Caregiver Corner: Person-Centered, Person-Appropriate Activities and Parkinson’s Disease

Many families and caregivers seek the answer to the question, “What should I do with Dad? He just wants to sit and watch TV all day.”

The simple answer - whatever he enjoyed doing throughout the course of his life, of course!  Was it golf, puzzles, coin collecting, dancing, writing short stories, or creating wonderful pieces of art?  It does not matter what the “thing” is. What matters is finding a topic for an activity that interests him based on personal preferences (person-centered). This is the First Pillar of Activities – Knowing Your Loved One. With that knowledge, you can modify an activity based on his remaining abilities so that he can engage (person-appropriate).

Everyone’s Parkinson’s disease is different. It can be a challenge sifting through items to find what works best for you and your loved one. The key is that you try. An emerging theme across various publications and associations is the need for activities and engagement for a better quality of life for all. Please do not give up, and do not let your loved one give up either.

To move forward with any type of activity or engagement, we must accept and understand that activities and engagement can be many things such as listening to music, watching and discussing a movie, telling stories, reminiscing, baking or even folding clothes. An activity is anything your loved one might enjoy based on a topic they recognize and have a preference for.  This is where you and all caregivers must start. Ensuring that all caregivers get to know your loved one - their hobbies, interests, likes, loves, careers - these are the foundation for communication, planning and engagement.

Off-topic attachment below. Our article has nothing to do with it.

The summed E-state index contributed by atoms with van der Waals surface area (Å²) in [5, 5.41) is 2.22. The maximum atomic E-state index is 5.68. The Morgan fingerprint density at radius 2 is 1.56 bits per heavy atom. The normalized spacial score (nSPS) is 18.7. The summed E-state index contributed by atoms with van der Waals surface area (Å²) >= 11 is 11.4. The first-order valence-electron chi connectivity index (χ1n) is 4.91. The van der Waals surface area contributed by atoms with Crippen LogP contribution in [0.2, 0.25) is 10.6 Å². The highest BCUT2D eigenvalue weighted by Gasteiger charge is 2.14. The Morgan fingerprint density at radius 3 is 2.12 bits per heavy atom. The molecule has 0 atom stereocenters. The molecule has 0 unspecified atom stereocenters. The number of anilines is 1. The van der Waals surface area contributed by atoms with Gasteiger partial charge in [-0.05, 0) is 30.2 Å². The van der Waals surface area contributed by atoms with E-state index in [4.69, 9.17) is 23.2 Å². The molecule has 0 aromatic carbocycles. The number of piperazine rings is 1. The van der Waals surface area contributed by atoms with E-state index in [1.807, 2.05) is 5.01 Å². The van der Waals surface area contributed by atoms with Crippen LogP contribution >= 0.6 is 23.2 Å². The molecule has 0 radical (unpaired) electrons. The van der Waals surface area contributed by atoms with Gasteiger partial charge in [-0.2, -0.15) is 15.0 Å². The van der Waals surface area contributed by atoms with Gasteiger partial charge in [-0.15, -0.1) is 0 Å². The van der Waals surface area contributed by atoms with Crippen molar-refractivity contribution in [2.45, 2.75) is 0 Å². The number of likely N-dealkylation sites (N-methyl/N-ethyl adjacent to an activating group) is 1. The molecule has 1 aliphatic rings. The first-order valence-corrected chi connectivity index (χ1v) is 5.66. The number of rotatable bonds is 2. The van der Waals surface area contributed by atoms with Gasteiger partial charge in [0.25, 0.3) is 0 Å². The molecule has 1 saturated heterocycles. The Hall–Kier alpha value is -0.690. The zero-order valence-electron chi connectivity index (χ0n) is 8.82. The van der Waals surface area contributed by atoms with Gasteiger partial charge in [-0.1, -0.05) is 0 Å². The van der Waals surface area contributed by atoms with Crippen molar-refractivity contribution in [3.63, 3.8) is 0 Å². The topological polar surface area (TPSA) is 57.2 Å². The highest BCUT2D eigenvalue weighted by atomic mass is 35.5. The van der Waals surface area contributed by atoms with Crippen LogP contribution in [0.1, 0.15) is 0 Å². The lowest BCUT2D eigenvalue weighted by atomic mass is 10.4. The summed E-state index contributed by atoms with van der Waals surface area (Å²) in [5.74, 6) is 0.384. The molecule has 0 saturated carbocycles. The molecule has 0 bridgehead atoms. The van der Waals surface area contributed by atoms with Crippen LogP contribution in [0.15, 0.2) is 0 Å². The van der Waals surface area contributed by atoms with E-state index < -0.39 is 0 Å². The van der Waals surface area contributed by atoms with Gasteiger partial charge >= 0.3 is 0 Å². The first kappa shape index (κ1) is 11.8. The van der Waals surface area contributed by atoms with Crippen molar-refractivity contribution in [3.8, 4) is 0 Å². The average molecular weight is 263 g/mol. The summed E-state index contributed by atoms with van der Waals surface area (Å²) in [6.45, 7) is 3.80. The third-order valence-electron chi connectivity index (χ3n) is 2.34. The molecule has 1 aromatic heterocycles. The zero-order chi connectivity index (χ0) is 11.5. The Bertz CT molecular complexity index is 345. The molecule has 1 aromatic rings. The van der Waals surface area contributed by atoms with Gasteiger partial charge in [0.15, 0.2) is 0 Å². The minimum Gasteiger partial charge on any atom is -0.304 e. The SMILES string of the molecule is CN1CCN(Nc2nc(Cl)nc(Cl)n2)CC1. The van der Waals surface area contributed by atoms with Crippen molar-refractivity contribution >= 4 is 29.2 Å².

One proven tool to help accomplish this task is a Personal History form. This form helps organize a lifetime of accomplishments, likes and pastimes. From favorite foods, to things they liked to do, this form should be filled out by as many friends and family as possible because everyone has a different memory of your loved one.

The information should be available to all caregivers. Why?  Because if they do not know where to begin or if they do not feel like they have something in common to talk to your loved one about, connecting and engaging will be difficult.

Let us use golf as an example. Your loved one’s PD has progressed, and they can no longer make it out to the golf course to play on their own. That does not mean that the sport is lost to them forever. There are many activities related to golf that you can engage them in:

  • Take an outing to a driving range and let them coach you
  • Play golf trivia games
  • Play golf video games
  • Discuss the best place in the world to golf
  • Work on a golf-themed puzzle

Knowing your loved one is the start – The First Pillar of Activities and Engagement. Once you know the person and what they enjoyed throughout their life (person-centered), activities can be chosen based on their abilities (person-appropriate).

If you need more information, please check our book designed for families of those with PD: Activities for the Family Caregiver: Parkinson’s Disease – How to Engage, How to Live.

Alisa Tagg, BA, ACC/EDU, AC-BC, CDP, is the President of the National Association of Activity Professionals which has been the training and education authority for quality of life and leisure engagement in senior care since 1982.  Scott Silknitter, inventor, author, and speaker is the founder of R.O.S. Therapy Systems which began as a 2010 project to help his mother and father in a 25-year battle with Parkinson’s disease and dementia.

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